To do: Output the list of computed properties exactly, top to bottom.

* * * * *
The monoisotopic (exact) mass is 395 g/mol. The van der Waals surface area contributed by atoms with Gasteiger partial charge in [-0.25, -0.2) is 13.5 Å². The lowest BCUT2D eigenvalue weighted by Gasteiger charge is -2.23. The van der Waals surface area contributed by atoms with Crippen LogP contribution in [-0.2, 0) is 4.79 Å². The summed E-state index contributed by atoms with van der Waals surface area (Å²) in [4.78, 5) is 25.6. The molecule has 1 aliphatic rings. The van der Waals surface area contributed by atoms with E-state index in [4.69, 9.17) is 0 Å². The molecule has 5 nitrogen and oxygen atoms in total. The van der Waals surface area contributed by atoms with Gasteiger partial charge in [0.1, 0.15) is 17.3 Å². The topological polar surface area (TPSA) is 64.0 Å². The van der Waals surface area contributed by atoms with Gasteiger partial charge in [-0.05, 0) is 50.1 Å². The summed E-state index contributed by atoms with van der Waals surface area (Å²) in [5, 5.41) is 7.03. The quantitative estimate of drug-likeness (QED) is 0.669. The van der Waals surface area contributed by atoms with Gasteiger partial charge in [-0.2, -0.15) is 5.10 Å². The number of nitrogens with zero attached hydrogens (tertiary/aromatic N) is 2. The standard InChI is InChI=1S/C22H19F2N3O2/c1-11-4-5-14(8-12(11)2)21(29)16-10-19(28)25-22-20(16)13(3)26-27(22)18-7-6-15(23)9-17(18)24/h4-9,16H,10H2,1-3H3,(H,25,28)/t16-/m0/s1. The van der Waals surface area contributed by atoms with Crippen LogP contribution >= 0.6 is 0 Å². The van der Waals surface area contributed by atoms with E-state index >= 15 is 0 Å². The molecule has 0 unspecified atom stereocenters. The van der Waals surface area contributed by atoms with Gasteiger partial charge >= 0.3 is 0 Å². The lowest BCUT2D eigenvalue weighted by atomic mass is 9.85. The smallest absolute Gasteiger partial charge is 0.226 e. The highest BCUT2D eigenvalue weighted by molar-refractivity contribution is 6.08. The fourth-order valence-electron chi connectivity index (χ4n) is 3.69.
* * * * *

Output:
The monoisotopic (exact) mass is 395 g/mol. The van der Waals surface area contributed by atoms with Gasteiger partial charge in [-0.25, -0.2) is 13.5 Å². The lowest BCUT2D eigenvalue weighted by Gasteiger charge is -2.23. The van der Waals surface area contributed by atoms with Crippen LogP contribution in [-0.2, 0) is 4.79 Å². The summed E-state index contributed by atoms with van der Waals surface area (Å²) in [4.78, 5) is 25.6. The molecule has 1 aliphatic rings. The van der Waals surface area contributed by atoms with E-state index in [4.69, 9.17) is 0 Å². The molecule has 5 nitrogen and oxygen atoms in total. The van der Waals surface area contributed by atoms with Gasteiger partial charge in [0.1, 0.15) is 17.3 Å². The topological polar surface area (TPSA) is 64.0 Å². The van der Waals surface area contributed by atoms with Gasteiger partial charge in [-0.05, 0) is 50.1 Å². The summed E-state index contributed by atoms with van der Waals surface area (Å²) in [5, 5.41) is 7.03. The quantitative estimate of drug-likeness (QED) is 0.669. The van der Waals surface area contributed by atoms with Gasteiger partial charge in [-0.2, -0.15) is 5.10 Å². The number of nitrogens with zero attached hydrogens (tertiary/aromatic N) is 2. The standard InChI is InChI=1S/C22H19F2N3O2/c1-11-4-5-14(8-12(11)2)21(29)16-10-19(28)25-22-20(16)13(3)26-27(22)18-7-6-15(23)9-17(18)24/h4-9,16H,10H2,1-3H3,(H,25,28)/t16-/m0/s1. The van der Waals surface area contributed by atoms with Crippen LogP contribution >= 0.6 is 0 Å². The van der Waals surface area contributed by atoms with E-state index >= 15 is 0 Å². The molecule has 0 unspecified atom stereocenters. The van der Waals surface area contributed by atoms with Gasteiger partial charge >= 0.3 is 0 Å². The lowest BCUT2D eigenvalue weighted by atomic mass is 9.85. The smallest absolute Gasteiger partial charge is 0.226 e. The highest BCUT2D eigenvalue weighted by molar-refractivity contribution is 6.08. The fourth-order valence-electron chi connectivity index (χ4n) is 3.69.